The Loneliest Jukebox

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Thursday, June 15, 2006

Teacher training/Nine Songs

Earlier today I was in my local library, sorry Ideas Store, and I overheard the future of Britain unfolding.
The unseasonal heat meant that the doors were being kept open - silent libraries are a thing of the past anyway - and a crop of future pedagogues were getting the official line drilled into them (excerpted below):
Tutor: "I'm looking for a common problem with kids today. Anyone? Mmmm. Anyone? Peer pressure. That's right, peer pressure. Anyone? Mmmm. Anyone? Not a wooden thing in Blackpool or Southend. Peer pressure. Like the idea behind grammar schools."

Audibly bored adult: "Do they have schools for grandmas now?"
[No, but they had that joke when my grandma was at school. GB.]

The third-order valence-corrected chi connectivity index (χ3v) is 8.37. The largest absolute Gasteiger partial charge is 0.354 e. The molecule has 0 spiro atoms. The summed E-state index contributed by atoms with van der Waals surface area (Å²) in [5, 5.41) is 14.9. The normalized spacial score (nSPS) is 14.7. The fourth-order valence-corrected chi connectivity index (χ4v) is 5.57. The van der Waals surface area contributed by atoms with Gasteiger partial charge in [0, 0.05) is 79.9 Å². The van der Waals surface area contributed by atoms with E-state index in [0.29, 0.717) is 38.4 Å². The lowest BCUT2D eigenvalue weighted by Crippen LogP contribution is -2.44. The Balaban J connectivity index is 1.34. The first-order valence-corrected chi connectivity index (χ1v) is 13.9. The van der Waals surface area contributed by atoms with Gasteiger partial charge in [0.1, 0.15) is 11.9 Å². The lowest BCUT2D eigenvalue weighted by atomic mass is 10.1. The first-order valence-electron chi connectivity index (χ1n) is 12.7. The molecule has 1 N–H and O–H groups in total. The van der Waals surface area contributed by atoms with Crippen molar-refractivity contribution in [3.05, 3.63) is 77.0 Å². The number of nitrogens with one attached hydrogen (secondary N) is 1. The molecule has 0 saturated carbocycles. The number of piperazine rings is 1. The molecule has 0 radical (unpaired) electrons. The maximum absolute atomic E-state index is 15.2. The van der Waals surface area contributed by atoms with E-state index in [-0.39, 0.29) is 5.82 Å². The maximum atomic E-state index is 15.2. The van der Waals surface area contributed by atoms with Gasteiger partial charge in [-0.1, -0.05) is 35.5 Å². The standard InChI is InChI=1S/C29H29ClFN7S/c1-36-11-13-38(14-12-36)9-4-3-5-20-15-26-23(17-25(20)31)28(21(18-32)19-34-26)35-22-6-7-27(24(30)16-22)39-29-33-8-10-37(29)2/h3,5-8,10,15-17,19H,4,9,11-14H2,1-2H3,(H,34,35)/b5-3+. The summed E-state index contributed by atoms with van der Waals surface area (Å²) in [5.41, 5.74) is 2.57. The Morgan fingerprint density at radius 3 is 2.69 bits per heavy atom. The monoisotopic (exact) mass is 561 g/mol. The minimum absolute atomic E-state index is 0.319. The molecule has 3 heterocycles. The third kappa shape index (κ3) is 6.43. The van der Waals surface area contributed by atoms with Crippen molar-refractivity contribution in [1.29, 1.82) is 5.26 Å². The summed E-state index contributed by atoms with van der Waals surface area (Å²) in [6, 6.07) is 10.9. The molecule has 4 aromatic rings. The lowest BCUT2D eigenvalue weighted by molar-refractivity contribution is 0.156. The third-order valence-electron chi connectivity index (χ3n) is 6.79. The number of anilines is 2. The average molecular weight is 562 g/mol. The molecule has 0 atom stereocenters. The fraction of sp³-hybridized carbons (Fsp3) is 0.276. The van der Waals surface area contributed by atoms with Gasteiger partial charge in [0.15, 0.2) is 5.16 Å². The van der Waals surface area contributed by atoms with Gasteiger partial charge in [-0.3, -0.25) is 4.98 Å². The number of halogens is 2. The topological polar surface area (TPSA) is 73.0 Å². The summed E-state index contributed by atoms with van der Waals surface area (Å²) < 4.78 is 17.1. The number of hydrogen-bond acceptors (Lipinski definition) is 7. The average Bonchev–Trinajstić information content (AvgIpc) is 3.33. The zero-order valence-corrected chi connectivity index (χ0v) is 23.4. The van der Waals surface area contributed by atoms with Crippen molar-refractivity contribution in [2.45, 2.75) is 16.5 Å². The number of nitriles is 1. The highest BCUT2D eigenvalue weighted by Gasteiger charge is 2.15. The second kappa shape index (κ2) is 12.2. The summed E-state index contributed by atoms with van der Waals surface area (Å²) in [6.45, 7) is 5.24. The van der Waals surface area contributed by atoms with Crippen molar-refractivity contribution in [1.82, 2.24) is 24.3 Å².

Tutor: "No, grammar schools based on the idea of peer pressure..."

And so it went on; I would have gnawed my arm off to escape at that point, so I can only assume these future teachers were there on pain of having their Jobseekers' Allowance suspended.

In the TES, Dennis Hayes argues that the relationship between between teachers and pupils is a unique and special one ('Banish this band of classroom meddlers', 19 May 2006). I agree, but for how long, with this kind of 'training' on offer?

Finally got round to watching Michael Winterbottom's Nine Songs the other day (buy it here). Once critics got their heads around the explicit sex, they rightly argued it was a dull movie. In its defence, the film (video?) logged some astute and therefore uncomfortable indicators of day-to-day decay in the relationship between a Brit researcher and an attractive US grad student. Ouch. But you have to be on the same wavelength as the characters to spot this going on. 24 Hour Party People it ain't.


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